‘We can do better’
LUVERNE — Rep. Kurt Daudt said he is glad to be done with the 2014 legislative session. “This kind of capped off the first year and a half, really, of single-party control in Minnesota,” said the House Republican Leader. “From our perspective, that really didn’t serve Minnesotans very well. This session, when taken in whole the last two years, Minnesota has seen one of the largest tax increases in state history, by far the largest spending increases in state history and we’ve seen some other things that are concerning.”
Daudt and other state Republican leaders made a stop in Luverne during a statewide tour Monday. Both House and Senate leaders spoke, conveying the message that the Democratic-controlled government did not serve the people of Minnesota.“When we think about this fall and the election for the house and the governor’s race, we are very optimistic that Republicans will regain the majority in the house, because we can do better,” said Sen. David Hann, the Senate Republican Leader.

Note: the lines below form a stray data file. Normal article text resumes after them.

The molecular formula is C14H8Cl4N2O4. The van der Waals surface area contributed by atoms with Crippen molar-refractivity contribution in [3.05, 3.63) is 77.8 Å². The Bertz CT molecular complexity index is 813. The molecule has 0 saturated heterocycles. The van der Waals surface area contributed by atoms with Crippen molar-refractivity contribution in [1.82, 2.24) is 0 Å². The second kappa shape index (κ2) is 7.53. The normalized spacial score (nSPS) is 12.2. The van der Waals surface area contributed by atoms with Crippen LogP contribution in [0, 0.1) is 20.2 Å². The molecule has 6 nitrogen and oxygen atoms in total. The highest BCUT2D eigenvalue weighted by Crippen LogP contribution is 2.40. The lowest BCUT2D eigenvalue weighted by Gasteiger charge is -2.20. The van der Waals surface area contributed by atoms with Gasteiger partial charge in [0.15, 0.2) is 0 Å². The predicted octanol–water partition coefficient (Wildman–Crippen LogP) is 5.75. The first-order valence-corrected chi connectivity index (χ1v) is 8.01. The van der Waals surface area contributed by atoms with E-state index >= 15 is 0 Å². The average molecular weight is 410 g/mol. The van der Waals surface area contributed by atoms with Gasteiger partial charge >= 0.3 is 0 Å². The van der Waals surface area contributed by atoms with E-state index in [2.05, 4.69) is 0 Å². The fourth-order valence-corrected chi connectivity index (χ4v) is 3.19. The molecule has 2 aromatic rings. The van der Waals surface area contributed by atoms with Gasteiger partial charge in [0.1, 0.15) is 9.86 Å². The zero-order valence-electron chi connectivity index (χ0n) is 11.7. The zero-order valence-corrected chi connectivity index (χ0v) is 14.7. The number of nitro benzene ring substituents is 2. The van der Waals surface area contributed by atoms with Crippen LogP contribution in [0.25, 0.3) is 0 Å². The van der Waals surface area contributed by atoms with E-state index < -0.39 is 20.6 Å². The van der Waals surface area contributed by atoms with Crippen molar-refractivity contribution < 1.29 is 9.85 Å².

“We can solve some of these problems,” Hann continued. “We trust the people of Minnesota to be able to make decisions. That’s one thing about the Democrats — they demonstrated they just don’t trust ordinary people to make good decisions about their lives. From day care to health care, they always thought they had better ideas in St. Paul or Washington and we should all get in step and do what they tell us to do.”Stopping in Luverne — at the heart of the Lewis & Clark Regional Water System — the project was a topic of discussion. It seemed to be the final piece of the puzzle that allowed both the bonding and tax bills to be passed, allowing this year’s session to close.“We’re also very proud of the fact that we were able to basically fully fund the Lewis & Clark project,” Daudt said. “The first $22 million of that was in the cash bill that was passed we hope the governor will be signing. The remainder was in the tax bill with some language that will allow the local units of government down here to borrow the money and get reimbursed for almost all of it from the state of Minnesota.”It had been reported that the Lewis & Clark project was a very hot topic in the legislature.“We made it very clear from the start that unless they included that Lewis & Clark project in the bonding bill, we were not going to support a bonding bill,” Hann said. “A bonding bill is one of those unique things that requires a supermajority to pass. They needed Republican votes to do it. That gives a little opportunity to negotiate.”Daudt said the project was seen as more important than others in the bonding bill.“When you’re looking at the scale of projects in the bonding bill, when you’re talking about drinking water for people, it’s something that rises to a new level,” he said. “Obviously it was a big priority for us, for Republicans. Even after the governor’s state of the state (address), the Democrats had pulled funding for the Lewis & Clark project out of their proposal on the house side.”As part of the final deal that allowed the entire project to be funded in Minnesota, there will be some local buy-in. The state will pick up 85 percent of the cost, the leaders said, but the local entities will need to supply the rest. Future federal funding could be used for the local share. By figuring out funding for all three phases, the pipeline will be completed all the way through to Worthington.“It was kind of interesting the way it came together at the end,” Daudt said. “We were kind of pushing for full funding within the bonding bill and maybe would have settled for at least getting us through Phase 2. Although the priority for us was we wanted some certainty and we wanted the folks down here to have some certainty that this project had a future and that it wasn’t just funded through Phase 1 and the rest was up in the air. ... It gives everybody a little skin in the game. It sounded like the local folks were OK with that and realized ... it was a good way to fund the project.”Another issue discussed during the short meeting was medical marijuana. However, with limited distribution centers, the Republican leaders said they were concerned about access for those who need it.“That’s going to be an issue — access for all Minnesotans,” said Sen. Bill Ingebrigtsen, Senate Republican Assistant Leader. “You are going to have potentially eight different distribution centers, depending on the population. If you’re in a denser populated area, you’re probably going to have more. That’s going to be an issue. You may end up running toward the metro to get your medical marijuana, should you need that.”Rep. Jenifer Loon, House Republican Deputy Leader, Rep. Tim Sanders, House Republican Whip and Rep. Mark Anderson were also in attendance Monday, along with District 22 Sen. Bill Weber and 22A Rep. Joe Schomacker.
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